Video of Richard Epstein speaking at high speed without notes at the Hayek Seminar at George Mason University.
Professor Epstein will draw on his most recent book, The Classical Liberal Constitution: The Uncertain Quest for Limited Government (Harvard, 2014), in which he employs close textual reading, historical analysis, and political and economic theory to urge a return to the classical liberal theory of governance that animated the framers’ original text, and to the limited government this theory supports.
Alexander Tarrabok of George Mason University and Marginal Revolution wrote a paper on Innovation in Australia. This has been around for a couple of years, has it generated helpful discussion? Now we are back into government-driven innovation mode, what does this paper say to that line of thought?
Better ideas drive economic growth. In the short run, rapid influxes of labor or capital can accelerate growth but in the long run, the only road to riches is creating more output from the same inputs and for that we need better ideas. Where will better ideas come from? It’s tempting to answer from scientists, engineers and investments in research and development. This answer is true enough for the world as a whole and this answer encourages us to think about education, investment and legal policies that could help to generate more and better ideas. I will return to some of these policies later on; but for a country such as Australia, 22.6 million people in a world of 7 million, there is a simpler answer to the question of where better ideas will come from. Better ideas will come from other countries.
Tarrabok on the widening gap between the more and less productive firms.
Private, non-financial service sector firms on the productivity frontier saw productivity growth of 5%, eclipsing the 0.3% average growth rate. Perhaps more importantly, the gap between the globally most productive firms and the rest has been increasing over time, especially in the services sector. Some firms clearly “get it” and others don’t, and the divide between the two groups is growing over time.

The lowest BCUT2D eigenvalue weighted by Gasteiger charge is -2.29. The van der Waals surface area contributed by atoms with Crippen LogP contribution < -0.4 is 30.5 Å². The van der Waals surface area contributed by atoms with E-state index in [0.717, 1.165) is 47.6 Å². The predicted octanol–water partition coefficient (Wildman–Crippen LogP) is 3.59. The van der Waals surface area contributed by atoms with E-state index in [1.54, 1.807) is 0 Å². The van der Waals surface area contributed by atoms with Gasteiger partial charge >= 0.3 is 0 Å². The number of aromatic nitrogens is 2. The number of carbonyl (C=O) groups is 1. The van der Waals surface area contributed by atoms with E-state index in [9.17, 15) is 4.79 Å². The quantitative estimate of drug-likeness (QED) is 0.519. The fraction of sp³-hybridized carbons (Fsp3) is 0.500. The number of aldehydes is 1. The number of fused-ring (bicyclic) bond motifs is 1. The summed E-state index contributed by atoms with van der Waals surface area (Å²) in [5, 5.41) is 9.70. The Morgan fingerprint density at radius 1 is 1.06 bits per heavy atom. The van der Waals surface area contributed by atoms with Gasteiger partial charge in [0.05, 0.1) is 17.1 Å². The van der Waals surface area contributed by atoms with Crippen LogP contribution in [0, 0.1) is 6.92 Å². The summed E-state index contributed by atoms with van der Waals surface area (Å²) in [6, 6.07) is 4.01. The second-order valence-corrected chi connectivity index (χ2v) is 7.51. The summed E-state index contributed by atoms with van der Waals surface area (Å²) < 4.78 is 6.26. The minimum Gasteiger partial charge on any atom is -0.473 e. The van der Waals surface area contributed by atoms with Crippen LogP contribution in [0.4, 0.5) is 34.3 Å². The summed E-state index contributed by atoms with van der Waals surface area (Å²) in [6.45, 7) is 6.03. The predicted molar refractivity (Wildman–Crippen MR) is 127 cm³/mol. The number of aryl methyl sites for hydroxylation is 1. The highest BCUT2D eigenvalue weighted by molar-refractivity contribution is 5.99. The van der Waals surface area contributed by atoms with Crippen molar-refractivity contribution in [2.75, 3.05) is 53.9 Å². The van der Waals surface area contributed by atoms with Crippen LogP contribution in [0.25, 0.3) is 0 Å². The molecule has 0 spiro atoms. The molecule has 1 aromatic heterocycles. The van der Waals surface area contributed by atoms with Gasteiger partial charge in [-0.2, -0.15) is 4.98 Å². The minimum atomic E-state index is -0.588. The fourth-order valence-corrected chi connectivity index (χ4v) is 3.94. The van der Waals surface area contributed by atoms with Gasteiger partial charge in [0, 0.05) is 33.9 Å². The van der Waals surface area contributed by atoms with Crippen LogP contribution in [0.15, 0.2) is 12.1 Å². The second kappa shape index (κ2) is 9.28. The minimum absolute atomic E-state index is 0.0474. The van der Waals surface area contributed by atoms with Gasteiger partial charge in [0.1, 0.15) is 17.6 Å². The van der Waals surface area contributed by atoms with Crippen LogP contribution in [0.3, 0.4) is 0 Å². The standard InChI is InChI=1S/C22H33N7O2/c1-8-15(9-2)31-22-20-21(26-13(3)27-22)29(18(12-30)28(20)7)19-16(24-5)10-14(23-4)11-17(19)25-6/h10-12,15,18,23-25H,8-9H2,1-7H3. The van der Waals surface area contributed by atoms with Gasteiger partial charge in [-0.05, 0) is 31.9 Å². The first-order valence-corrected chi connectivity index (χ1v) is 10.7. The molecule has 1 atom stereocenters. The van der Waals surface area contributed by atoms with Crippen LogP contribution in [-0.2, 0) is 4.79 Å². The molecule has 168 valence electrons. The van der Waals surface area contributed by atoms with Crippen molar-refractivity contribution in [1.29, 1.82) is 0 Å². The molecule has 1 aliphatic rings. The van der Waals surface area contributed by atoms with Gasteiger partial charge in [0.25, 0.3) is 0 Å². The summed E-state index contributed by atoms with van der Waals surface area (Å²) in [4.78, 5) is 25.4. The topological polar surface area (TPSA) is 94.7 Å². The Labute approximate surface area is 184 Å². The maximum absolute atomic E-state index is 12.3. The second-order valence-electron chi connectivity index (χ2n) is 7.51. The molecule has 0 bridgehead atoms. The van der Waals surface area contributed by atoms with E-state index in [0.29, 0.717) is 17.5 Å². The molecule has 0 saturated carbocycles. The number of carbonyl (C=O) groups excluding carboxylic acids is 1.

Robert Higgs on ideological ships that pass in the night.
Mainstream academic economists fall disproportionately into two opposing groups. In one of these groups, the members see free markets as tending to fail relative to formal theoretical conditions for optimality. In the other group, the members see free markets as tending to work better than any alternative institutional arrangement, including an arrangement produced by pervasive government attempts to remedy perceived ‘market failures.’ Members of these two groups tend to favor different methodological precepts and research strategies. They also tend to embrace different ideologies and correspondingly different personal and professional identities. Economists who see nearly every real-world market as ‘failing’ naturally tend to favor welfare-state measures to ‘correct’ the distributions of income and wealth that such defective markets generate as a by-product of their operation.
Arnold Kling on formal models and market failure.
There is not going to be a global coffee shortage. A bit of price theory.